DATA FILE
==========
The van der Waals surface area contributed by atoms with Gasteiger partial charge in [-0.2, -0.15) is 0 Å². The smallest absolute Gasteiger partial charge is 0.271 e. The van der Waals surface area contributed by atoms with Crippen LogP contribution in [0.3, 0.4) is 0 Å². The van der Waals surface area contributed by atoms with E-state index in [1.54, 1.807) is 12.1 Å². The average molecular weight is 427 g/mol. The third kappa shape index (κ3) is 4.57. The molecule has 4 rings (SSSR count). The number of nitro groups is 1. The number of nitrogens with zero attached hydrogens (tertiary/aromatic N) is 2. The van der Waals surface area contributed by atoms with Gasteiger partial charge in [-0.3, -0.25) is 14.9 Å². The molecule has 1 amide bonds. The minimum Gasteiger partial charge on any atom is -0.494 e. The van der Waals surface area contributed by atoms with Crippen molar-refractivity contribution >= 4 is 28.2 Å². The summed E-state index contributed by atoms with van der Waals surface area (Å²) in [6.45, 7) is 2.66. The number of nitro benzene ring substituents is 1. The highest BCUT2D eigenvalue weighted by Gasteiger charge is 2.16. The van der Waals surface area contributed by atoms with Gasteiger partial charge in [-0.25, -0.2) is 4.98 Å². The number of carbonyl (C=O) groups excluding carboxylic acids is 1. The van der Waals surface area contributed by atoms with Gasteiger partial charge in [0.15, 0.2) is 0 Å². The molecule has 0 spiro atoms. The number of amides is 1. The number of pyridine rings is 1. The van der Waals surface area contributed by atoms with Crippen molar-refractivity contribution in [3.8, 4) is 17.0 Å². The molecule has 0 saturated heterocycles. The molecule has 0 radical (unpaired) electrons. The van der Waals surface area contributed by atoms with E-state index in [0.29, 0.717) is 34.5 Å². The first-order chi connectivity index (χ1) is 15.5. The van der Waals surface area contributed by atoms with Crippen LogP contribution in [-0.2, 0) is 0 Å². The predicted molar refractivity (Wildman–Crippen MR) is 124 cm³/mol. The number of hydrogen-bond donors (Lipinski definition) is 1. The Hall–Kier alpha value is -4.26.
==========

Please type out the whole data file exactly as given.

The van der Waals surface area contributed by atoms with Gasteiger partial charge in [-0.2, -0.15) is 0 Å². The smallest absolute Gasteiger partial charge is 0.271 e. The van der Waals surface area contributed by atoms with Crippen LogP contribution in [0.3, 0.4) is 0 Å². The van der Waals surface area contributed by atoms with E-state index in [1.54, 1.807) is 12.1 Å². The average molecular weight is 427 g/mol. The third kappa shape index (κ3) is 4.57. The molecule has 4 rings (SSSR count). The number of nitro groups is 1. The number of nitrogens with zero attached hydrogens (tertiary/aromatic N) is 2. The van der Waals surface area contributed by atoms with Gasteiger partial charge in [-0.3, -0.25) is 14.9 Å². The molecule has 1 amide bonds. The minimum Gasteiger partial charge on any atom is -0.494 e. The van der Waals surface area contributed by atoms with Crippen molar-refractivity contribution >= 4 is 28.2 Å². The summed E-state index contributed by atoms with van der Waals surface area (Å²) in [6.45, 7) is 2.66. The number of nitro benzene ring substituents is 1. The highest BCUT2D eigenvalue weighted by Gasteiger charge is 2.16. The van der Waals surface area contributed by atoms with Gasteiger partial charge in [-0.25, -0.2) is 4.98 Å². The number of carbonyl (C=O) groups excluding carboxylic acids is 1. The van der Waals surface area contributed by atoms with Gasteiger partial charge in [0.15, 0.2) is 0 Å². The molecule has 0 spiro atoms. The number of amides is 1. The number of pyridine rings is 1. The van der Waals surface area contributed by atoms with Crippen molar-refractivity contribution in [3.8, 4) is 17.0 Å². The molecule has 0 saturated heterocycles. The molecule has 0 radical (unpaired) electrons. The van der Waals surface area contributed by atoms with E-state index in [0.29, 0.717) is 34.5 Å². The first-order chi connectivity index (χ1) is 15.5. The van der Waals surface area contributed by atoms with Crippen LogP contribution in [-0.2, 0) is 0 Å². The predicted molar refractivity (Wildman–Crippen MR) is 124 cm³/mol. The number of hydrogen-bond donors (Lipinski definition) is 1. The Hall–Kier alpha value is -4.26.